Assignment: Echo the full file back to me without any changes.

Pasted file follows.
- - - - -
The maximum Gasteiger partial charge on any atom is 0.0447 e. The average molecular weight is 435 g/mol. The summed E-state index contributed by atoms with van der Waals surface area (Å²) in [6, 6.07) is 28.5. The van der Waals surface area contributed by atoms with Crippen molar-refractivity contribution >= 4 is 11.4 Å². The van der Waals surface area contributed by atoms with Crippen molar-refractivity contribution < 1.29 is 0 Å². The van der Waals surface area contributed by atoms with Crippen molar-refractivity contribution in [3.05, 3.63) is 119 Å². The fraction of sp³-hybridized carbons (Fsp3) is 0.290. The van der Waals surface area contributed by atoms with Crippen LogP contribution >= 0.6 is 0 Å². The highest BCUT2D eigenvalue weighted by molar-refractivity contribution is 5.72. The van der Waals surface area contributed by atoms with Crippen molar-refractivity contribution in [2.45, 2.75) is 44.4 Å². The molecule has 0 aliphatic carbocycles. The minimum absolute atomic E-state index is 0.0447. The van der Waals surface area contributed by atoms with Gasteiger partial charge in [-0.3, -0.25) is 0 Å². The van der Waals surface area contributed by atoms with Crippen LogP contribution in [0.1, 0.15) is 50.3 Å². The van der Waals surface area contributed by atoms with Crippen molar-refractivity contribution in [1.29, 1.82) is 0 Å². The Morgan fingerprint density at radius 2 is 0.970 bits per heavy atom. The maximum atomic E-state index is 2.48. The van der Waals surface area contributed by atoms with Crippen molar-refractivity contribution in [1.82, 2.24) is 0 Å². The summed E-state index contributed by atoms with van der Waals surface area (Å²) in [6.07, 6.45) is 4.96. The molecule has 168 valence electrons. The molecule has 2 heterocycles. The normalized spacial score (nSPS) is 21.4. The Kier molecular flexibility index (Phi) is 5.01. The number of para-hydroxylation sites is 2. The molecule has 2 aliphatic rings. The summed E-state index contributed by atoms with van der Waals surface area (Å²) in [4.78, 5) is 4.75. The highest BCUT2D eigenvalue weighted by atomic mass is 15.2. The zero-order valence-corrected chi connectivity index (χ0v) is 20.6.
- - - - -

The maximum Gasteiger partial charge on any atom is 0.0447 e. The average molecular weight is 435 g/mol. The summed E-state index contributed by atoms with van der Waals surface area (Å²) in [6, 6.07) is 28.5. The van der Waals surface area contributed by atoms with Crippen molar-refractivity contribution >= 4 is 11.4 Å². The van der Waals surface area contributed by atoms with Crippen molar-refractivity contribution < 1.29 is 0 Å². The van der Waals surface area contributed by atoms with Crippen molar-refractivity contribution in [3.05, 3.63) is 119 Å². The fraction of sp³-hybridized carbons (Fsp3) is 0.290. The van der Waals surface area contributed by atoms with Crippen LogP contribution >= 0.6 is 0 Å². The highest BCUT2D eigenvalue weighted by molar-refractivity contribution is 5.72. The van der Waals surface area contributed by atoms with Crippen molar-refractivity contribution in [2.45, 2.75) is 44.4 Å². The molecule has 0 aliphatic carbocycles. The minimum absolute atomic E-state index is 0.0447. The van der Waals surface area contributed by atoms with Gasteiger partial charge in [-0.3, -0.25) is 0 Å². The van der Waals surface area contributed by atoms with Crippen LogP contribution in [0.1, 0.15) is 50.3 Å². The van der Waals surface area contributed by atoms with Crippen molar-refractivity contribution in [1.29, 1.82) is 0 Å². The Morgan fingerprint density at radius 2 is 0.970 bits per heavy atom. The maximum atomic E-state index is 2.48. The van der Waals surface area contributed by atoms with Crippen molar-refractivity contribution in [1.82, 2.24) is 0 Å². The summed E-state index contributed by atoms with van der Waals surface area (Å²) in [6.07, 6.45) is 4.96. The molecule has 168 valence electrons. The molecule has 2 heterocycles. The normalized spacial score (nSPS) is 21.4. The Kier molecular flexibility index (Phi) is 5.01. The number of para-hydroxylation sites is 2. The molecule has 2 aliphatic rings. The summed E-state index contributed by atoms with van der Waals surface area (Å²) in [4.78, 5) is 4.75. The highest BCUT2D eigenvalue weighted by atomic mass is 15.2. The zero-order valence-corrected chi connectivity index (χ0v) is 20.6.